Last year, both strategies, often referred to as active and passive investing, had their moments. But the contest mostly came down in favor of index funds in 2006.
Mutual funds that mirror large and small-capitalization indexes outperformed a majority of managed funds last year, figures from Standard & Poor's Corp. show. The Standard & Poor's 500 index - a widely used benchmark for funds - beat 69.1 percent of managed large-cap funds, while the S&P SmallCap 600 index showed a greater return than 63.6 percent of managed smallcap funds, according to S&P. Among midcap funds, however, managers beat their benchmark, with 53.3 percent of managed funds outperforming the S&P MidCap 400 index.
"Stock picking skills can easily be swamped by a strong market movement," said Andrew Clark, an analyst at Lipper Inc. "It becomes difficult to beat your benchmark because everything is going up."
The S&P 500 did better than large-cap funds by more than 3 percent and the S&P SmallCap 600 beat smallcap funds by nearly 2 percent. Actively managed midcap funds topped the S&P MidCap 400 by 0.34 percent.
For the past five years, the S&P 500 has beaten 71.4 percent of large-cap funds, while the S&P MidCap 400 has outperformed 79.7 percent of midcap funds. The S&P SmallCap 600 has done better than 77.5 percent of small cap funds.
Mr. Clark notes that in the first half of 2006, before the stock market began its months-long run-up and the Dow Jones industrial average climbed to new highs, some managed funds held the upper hand because portfolio managers made some defensive moves as the market meandered.
"Indexing is a long-term strategy and it may on occasion test the patience of investors," said Sonya Morris, an analyst with investment research provider Morningstar Inc.
Mr. Clark said long-term investors need to remain disciplined and not react to every jump or pullback in the market when investing in index funds. "You're getting a greater return but you're also going to pick up a little more volatility if you stay entirely on the passive side."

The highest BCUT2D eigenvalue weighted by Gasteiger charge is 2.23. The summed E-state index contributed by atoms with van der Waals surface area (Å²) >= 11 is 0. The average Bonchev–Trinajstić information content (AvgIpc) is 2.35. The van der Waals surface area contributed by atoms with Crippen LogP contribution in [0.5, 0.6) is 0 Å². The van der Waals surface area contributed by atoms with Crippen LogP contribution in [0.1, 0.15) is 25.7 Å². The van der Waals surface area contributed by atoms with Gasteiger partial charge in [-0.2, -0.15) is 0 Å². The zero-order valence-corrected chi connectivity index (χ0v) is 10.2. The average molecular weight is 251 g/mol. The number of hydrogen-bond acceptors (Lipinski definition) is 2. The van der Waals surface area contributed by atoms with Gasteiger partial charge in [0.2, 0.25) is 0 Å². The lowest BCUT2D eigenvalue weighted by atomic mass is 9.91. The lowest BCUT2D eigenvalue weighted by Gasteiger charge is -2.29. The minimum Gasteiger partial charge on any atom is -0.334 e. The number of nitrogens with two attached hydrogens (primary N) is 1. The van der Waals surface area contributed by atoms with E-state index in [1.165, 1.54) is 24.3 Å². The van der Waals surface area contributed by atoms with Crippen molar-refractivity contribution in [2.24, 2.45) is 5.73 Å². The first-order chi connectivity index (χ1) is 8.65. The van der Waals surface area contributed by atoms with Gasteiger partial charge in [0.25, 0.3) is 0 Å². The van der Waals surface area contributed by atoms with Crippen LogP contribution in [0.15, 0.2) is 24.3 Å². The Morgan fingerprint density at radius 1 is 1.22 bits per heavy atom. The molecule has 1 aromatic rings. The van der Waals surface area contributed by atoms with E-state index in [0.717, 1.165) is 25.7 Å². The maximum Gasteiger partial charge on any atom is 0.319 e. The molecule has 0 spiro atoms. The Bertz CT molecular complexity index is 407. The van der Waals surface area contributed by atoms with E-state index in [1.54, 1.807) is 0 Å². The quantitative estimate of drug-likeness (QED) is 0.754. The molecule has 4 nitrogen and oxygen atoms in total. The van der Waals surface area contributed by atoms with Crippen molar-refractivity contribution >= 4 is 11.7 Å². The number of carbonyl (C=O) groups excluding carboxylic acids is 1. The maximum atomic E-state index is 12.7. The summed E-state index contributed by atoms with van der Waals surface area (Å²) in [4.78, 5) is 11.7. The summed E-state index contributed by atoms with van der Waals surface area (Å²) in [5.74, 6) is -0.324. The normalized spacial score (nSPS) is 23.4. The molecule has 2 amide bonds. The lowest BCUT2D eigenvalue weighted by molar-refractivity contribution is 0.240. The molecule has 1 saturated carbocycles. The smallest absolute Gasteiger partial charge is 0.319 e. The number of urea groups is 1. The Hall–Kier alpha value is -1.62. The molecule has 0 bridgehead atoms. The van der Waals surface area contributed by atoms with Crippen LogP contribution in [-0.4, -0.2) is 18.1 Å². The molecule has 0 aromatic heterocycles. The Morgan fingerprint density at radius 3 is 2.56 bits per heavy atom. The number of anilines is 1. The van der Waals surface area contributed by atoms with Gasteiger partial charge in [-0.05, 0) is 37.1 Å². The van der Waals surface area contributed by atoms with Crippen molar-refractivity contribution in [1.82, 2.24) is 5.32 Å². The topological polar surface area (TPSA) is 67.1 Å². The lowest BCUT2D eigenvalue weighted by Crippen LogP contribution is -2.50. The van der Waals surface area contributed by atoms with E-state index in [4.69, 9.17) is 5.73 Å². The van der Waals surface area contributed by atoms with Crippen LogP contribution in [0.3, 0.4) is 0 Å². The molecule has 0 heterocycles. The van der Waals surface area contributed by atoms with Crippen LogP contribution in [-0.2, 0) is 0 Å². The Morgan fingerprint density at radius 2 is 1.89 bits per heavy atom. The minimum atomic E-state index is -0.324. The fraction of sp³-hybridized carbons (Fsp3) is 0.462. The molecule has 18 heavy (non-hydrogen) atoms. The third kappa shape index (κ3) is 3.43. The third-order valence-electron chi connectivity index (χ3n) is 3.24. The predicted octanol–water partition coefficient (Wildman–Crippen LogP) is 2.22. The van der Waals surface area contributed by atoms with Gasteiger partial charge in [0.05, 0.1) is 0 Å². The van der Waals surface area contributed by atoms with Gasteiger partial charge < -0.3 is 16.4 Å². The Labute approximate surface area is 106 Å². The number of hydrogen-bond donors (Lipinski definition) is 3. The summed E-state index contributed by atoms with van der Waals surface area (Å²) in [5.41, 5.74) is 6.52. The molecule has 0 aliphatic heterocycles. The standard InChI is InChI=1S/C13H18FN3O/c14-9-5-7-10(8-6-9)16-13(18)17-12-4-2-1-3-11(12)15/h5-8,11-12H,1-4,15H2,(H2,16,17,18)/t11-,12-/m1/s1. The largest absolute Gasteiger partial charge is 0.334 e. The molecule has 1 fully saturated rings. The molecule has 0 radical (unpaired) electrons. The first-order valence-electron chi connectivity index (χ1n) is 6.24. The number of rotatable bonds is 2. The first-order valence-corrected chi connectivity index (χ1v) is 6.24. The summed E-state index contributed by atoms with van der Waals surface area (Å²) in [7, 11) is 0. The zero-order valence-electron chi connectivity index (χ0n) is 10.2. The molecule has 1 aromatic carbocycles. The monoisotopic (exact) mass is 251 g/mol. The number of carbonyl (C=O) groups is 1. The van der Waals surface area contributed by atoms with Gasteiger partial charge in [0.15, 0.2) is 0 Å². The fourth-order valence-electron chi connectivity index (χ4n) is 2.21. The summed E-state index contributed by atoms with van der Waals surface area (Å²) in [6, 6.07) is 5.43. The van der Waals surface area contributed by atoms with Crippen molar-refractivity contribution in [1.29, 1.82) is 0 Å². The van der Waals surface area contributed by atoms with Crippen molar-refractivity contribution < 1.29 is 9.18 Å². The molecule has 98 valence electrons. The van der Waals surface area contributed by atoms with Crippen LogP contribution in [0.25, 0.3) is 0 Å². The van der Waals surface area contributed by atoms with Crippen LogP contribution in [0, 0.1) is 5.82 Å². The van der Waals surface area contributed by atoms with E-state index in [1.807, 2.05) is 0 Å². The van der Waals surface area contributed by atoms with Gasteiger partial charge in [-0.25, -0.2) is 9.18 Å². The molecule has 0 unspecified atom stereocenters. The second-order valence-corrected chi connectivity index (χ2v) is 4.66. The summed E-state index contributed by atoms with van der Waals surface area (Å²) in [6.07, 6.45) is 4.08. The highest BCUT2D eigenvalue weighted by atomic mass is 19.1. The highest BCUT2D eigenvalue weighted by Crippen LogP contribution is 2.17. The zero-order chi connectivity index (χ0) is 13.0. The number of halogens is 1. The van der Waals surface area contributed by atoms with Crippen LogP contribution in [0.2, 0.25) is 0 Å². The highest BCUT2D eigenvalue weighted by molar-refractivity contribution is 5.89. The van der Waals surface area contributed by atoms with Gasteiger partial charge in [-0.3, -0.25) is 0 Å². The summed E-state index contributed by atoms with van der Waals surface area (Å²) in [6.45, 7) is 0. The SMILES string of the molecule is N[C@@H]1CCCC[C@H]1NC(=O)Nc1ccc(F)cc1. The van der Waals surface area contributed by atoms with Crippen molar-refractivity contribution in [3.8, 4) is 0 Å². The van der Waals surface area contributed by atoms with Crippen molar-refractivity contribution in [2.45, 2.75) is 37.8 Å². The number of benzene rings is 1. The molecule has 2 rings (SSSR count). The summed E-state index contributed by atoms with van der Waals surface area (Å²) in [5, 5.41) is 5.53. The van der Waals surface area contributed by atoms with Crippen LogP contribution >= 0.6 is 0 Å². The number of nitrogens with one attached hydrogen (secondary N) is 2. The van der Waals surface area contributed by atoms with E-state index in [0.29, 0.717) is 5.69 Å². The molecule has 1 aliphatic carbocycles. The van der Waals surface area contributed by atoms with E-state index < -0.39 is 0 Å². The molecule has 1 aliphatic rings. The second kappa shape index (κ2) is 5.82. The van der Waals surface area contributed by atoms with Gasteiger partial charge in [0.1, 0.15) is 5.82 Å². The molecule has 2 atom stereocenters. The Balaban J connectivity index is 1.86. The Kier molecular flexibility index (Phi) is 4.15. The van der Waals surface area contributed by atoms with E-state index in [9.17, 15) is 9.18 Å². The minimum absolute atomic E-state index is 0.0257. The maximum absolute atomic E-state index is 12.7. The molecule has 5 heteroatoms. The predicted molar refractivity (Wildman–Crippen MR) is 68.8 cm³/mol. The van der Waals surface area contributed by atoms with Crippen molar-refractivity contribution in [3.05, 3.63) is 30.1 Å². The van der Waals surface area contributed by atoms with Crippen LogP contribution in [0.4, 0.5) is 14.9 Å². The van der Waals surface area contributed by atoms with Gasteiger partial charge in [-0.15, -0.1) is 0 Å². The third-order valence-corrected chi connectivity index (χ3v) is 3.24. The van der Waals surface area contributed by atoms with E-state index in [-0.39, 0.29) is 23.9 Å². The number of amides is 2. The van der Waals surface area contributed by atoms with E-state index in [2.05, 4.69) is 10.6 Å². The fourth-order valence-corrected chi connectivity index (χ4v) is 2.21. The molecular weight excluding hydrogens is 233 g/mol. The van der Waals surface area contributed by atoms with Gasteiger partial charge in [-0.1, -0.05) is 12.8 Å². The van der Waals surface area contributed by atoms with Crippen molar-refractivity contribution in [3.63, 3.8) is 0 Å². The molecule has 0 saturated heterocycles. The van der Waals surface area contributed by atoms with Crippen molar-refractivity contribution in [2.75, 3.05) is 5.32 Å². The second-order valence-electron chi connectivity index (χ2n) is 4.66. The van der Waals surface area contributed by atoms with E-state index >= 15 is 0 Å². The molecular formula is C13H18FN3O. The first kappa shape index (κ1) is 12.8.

Ms. Morris noted that index funds and most actively managed funds were burned by declines at the start of the decade when stocks spiraled amid an economic recession.
"Index investors weren't immune from the selloff," Ms. Morris noted. "But those that stuck it out have enjoyed above average long term returns."
One of the main arguments in favor of index funds such as the well-known Spartan 500 Index Fund is their low expense.
Ms. Morris noted that many of these funds are essentially commodities with little difference among them because they are tracing indexes. "There's very little reason under those conditions not to choose the cheapest one."
Of course, index funds are designed to match the market, not beat it. That's where the judicious use of managed funds can help add to investors' returns.
"I think it's a mistake to blindly adhere to one strategy or the other. There is a small minority of very talented investors who have shown an ability to beat the indexes over the long haul," Ms. Morris said.
She also noted that actively managed funds often prove their worth in certain investment categories, such as emerging markets, where managers might draw on local knowledge when making decisions.
Ultimately, however, she contends index funds can offer long-term investors who are unwilling or unable to do research on funds a wise, low-cost way to invest. The best index funds offer not only low expense ratios but also diversity in their holdings, low turnover and tax efficiency, she said.
"I think it can be a very potent strategy over the long haul for disciplined long-term investors," she said. "Sometimes the active-passive debate gets a little overblown and we lose sight of investors' overall goals."